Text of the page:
House votes again to repeal Affordable Care Act

Only months away from the rollout of coverage for uninsured Americans, it was the 37th attempt in a little more than two years by House Republicans to eliminate, defund or partly scale back the Affordable Care Act. The Democratic-led Senate and the president will simply ignore the House action, which came on a virtual party line vote, 229-195, with Democrats Jim Matheson of Utah and Mike McIntyre of North Carolina voting for repeal.

Starting this fall, uninsured people who can’t get coverage through their jobs will be able to sign up for government-subsidized insurance that takes effect Jan. 1. The rollout promises to be bumpy because about half the states are still resisting the law, and congressional Republicans won’t provide the administration with funds it says are needed for a smooth implementation.

Democrats said the House vote was a pointless exercise. They noted that the ACA — as the law is known — has been upheld by the Supreme Court, and millions are already receiving some benefits, from young adults able to stay on a parent’s insurance until age 26, to seniors on Medicare whose high prescription drug bills have been reduced.

Democratic leader Nancy Pelosi of California said the vote was “a waste of the public’s time.”

Rep. George Miller, D-Calif., called it an “obsession … bordering on the absurd.”

But Republicans see a soft target in a costly program that continues to divide the country.

They’re hoping that implementation problems next year will help the GOP take control of the Senate in the midterm congressional elections and build on its House majority. Part of the political strategy behind Thursday’s vote was to give freshmen Republicans a chance to vote on full repeal of what they dismiss as “Obamacare.”

“Republicans will continue to work to scrap the law in its entirety so we can focus on patient-centered reforms that lower costs and protect jobs,” said House Speaker John Boehner, R-Ohio.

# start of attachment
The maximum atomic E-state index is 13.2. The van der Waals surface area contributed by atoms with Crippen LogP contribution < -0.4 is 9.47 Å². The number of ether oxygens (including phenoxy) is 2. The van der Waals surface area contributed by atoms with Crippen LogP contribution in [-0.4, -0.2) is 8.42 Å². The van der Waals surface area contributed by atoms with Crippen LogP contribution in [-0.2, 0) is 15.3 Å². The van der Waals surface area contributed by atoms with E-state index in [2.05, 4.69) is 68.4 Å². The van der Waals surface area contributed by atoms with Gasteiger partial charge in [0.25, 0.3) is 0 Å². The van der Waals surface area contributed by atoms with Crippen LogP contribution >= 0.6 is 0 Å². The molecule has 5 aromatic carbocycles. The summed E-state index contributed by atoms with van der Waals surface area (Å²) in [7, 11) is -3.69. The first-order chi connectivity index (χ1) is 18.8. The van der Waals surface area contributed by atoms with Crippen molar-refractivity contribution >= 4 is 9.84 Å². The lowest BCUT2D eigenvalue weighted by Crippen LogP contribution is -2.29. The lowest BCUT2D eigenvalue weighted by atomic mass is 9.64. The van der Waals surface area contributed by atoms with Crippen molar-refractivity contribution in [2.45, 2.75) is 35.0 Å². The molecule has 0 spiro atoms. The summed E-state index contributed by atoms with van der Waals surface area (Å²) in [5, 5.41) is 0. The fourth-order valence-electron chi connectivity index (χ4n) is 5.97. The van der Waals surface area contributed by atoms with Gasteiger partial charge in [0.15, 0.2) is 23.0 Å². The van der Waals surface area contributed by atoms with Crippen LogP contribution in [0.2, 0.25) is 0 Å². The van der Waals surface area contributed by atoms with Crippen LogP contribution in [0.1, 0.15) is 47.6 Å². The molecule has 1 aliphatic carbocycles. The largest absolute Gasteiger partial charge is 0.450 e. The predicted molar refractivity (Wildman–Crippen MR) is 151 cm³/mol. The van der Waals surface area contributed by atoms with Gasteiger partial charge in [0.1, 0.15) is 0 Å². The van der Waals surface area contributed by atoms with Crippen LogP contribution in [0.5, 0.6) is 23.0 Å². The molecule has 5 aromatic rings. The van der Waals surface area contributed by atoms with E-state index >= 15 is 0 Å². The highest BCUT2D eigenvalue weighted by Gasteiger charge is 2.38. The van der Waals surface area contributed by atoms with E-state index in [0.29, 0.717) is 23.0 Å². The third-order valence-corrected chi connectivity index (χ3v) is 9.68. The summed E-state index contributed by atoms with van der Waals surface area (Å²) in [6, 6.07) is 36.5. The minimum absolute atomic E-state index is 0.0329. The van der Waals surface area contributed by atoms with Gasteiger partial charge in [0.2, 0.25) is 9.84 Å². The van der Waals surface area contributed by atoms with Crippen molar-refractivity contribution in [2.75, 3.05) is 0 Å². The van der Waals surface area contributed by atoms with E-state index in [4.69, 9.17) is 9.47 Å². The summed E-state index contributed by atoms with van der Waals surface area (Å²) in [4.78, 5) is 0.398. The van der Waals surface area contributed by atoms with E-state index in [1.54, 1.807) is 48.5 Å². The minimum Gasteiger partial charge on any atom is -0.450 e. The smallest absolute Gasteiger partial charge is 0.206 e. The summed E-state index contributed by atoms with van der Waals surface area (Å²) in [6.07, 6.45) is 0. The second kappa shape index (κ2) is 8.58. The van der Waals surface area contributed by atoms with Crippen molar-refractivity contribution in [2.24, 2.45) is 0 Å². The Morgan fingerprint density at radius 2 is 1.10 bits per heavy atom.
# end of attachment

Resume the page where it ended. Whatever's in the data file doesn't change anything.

Boehner said a GOP approach would include medical malpractice reforms, risk pools for people with pre-existing medical problems, and letting individuals buy coverage from out-of-state insurers to spur competition. But nothing has been finalized.

Boehner also pointed out that not even Obama believes the health care law is perfect. On seven previous occasions GOP efforts to scale back parts of the law were eventually accepted by the president and signed into law. They included a Medicaid formula that would have allowed thousands of middle-class people to qualify for nearly free coverage, a long-term care insurance plan likely to go belly-up, and paperwork requirements protested by small businesses. The administration sees those as relatively minor changes.

Three years after its passage, Americans remain divided over Obama’s signature domestic policy achievement. Even the uninsured are confused about whether they will be helped. Many people who have coverage worry it will raise their costs and make it harder for them to see their doctors. Some of the law’s underlying goals, such as a ban on insurers turning away people with pre-existing conditions, remain popular. However, the requirement that virtually all Americans carry coverage or face fines is still widely disliked.

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